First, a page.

Media Economics & Sports

Media Economics & Sports

Within the economic structure of American society, the relationship between sports, corporate America, and the media is interdependent to such a degree that one cannot discuss one without mentioning the others. With partners like Disney, ABC, and ESPN sharing the same bed sports has become a massive form of product marketing for corporate America, one with lucrative economic rewards for sports team owners, players, the media, and corporate America.

The economic system involving sports, corporate America, and the media is an interdependent one. Athletes make huge sums of money paid to them by owners who make even larger sums of money. Agents, free agency, and other phenomena keep athlete salaries rising. So, too, does increased ticket sales to games, increased TV viewership, enormous media contracts, TV advertising, and corporate sponsorship and endorsement deals. The economic rewards in the sports industry are so enormous that corporate America, the media, and sports franchises are driven to earn a larger slice of the profit pie. Mergers and acquisitions, alliances, cross-promotion, enormous advertising expenditures, staggering media contracts, and a host of other phenomena are used as a means of retaining competitive advantage among teams, among corporations, and among media and advertising players. This analysis will explore some of these phenomena in the National Football League (NFL), the richest media prize in sports, in order to demonstrate the economic interdependency of sports, the media, and corporate America in modern society.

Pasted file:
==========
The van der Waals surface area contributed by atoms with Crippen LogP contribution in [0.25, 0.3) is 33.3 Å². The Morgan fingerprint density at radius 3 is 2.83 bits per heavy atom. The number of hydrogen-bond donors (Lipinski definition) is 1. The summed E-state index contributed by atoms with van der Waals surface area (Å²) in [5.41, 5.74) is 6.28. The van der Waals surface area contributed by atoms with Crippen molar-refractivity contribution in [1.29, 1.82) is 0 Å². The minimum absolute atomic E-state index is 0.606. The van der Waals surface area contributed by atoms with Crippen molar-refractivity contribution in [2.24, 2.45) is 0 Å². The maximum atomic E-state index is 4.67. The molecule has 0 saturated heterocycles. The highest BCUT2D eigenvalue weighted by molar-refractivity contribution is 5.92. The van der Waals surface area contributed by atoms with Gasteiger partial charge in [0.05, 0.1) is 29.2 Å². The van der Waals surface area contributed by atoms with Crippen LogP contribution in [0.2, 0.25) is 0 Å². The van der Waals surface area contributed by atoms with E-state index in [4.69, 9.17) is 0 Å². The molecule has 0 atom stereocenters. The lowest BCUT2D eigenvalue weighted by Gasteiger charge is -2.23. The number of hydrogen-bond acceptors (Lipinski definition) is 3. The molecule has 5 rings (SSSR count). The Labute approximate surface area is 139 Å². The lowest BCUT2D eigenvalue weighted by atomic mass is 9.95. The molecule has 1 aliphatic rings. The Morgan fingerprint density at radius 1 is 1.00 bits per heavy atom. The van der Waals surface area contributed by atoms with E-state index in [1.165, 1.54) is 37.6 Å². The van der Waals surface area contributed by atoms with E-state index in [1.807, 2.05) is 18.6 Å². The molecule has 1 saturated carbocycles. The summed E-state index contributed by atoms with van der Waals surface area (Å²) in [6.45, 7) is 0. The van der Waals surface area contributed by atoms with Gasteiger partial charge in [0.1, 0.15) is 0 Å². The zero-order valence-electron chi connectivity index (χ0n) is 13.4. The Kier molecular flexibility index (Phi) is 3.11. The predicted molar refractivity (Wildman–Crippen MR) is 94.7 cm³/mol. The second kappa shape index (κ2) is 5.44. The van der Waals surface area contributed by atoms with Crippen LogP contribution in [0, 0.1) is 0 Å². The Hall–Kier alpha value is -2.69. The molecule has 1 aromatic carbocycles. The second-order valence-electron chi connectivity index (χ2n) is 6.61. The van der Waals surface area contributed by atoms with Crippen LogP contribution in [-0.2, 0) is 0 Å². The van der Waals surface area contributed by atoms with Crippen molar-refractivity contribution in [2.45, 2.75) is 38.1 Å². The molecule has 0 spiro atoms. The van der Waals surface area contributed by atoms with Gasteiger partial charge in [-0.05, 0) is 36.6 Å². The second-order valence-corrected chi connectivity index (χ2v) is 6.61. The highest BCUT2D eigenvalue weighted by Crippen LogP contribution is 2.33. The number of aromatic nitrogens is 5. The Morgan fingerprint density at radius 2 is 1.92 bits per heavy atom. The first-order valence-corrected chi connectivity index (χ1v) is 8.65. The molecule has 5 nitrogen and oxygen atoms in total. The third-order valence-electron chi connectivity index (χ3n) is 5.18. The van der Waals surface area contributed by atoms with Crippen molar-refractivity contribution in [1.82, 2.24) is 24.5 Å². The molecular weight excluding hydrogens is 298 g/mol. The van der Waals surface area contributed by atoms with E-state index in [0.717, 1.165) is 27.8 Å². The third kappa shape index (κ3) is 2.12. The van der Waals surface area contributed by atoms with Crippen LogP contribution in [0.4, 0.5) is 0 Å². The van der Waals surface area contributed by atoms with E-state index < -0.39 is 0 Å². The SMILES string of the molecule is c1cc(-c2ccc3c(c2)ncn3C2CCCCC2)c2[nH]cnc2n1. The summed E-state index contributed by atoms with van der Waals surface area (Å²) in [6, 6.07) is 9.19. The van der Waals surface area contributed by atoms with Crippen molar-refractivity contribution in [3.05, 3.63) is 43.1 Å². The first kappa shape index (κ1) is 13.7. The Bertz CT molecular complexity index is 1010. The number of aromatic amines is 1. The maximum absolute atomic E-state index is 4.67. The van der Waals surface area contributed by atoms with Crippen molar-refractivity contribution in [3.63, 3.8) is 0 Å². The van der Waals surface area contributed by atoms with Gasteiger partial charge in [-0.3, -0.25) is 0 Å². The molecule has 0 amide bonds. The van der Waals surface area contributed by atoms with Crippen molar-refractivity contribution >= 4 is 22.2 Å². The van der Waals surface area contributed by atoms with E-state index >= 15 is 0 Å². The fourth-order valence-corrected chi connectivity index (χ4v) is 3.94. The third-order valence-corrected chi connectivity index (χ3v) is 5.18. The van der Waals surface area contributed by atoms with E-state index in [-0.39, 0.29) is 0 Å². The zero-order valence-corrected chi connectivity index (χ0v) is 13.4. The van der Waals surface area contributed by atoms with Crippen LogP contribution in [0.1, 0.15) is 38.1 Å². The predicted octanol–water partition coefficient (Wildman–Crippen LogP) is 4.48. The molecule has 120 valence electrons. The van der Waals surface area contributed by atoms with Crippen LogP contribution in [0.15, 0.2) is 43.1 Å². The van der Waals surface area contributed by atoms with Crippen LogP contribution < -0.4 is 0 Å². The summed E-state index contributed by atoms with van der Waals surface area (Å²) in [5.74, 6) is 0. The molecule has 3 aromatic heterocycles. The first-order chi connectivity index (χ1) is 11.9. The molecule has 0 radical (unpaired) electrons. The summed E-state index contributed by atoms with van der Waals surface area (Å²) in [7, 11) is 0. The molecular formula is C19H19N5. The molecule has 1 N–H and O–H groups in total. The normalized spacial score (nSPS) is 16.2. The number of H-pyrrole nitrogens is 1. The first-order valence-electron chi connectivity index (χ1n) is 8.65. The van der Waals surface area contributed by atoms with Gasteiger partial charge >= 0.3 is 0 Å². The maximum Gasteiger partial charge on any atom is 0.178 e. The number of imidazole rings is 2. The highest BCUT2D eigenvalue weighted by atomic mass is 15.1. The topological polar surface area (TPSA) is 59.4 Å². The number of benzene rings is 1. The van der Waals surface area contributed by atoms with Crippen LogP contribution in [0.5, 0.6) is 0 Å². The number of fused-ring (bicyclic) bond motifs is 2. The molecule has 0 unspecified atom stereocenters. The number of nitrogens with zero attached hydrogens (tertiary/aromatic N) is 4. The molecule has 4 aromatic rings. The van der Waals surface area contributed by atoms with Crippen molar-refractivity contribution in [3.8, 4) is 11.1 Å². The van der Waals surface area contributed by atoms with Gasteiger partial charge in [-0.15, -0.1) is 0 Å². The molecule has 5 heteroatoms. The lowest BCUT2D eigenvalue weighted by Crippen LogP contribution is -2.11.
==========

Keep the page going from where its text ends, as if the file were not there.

The relationship between the media, corporate America, and sports in the past decade has not only generated billion-dollar revenues, but it has reshaped football and the NFL in doing so. In 1990, the NFL shocked industry analysts when it inked a $3.6 billion media contract split between five broadcast and cable networks (Zoglin 1). Soon after this deal was announced, the NFL announced it …

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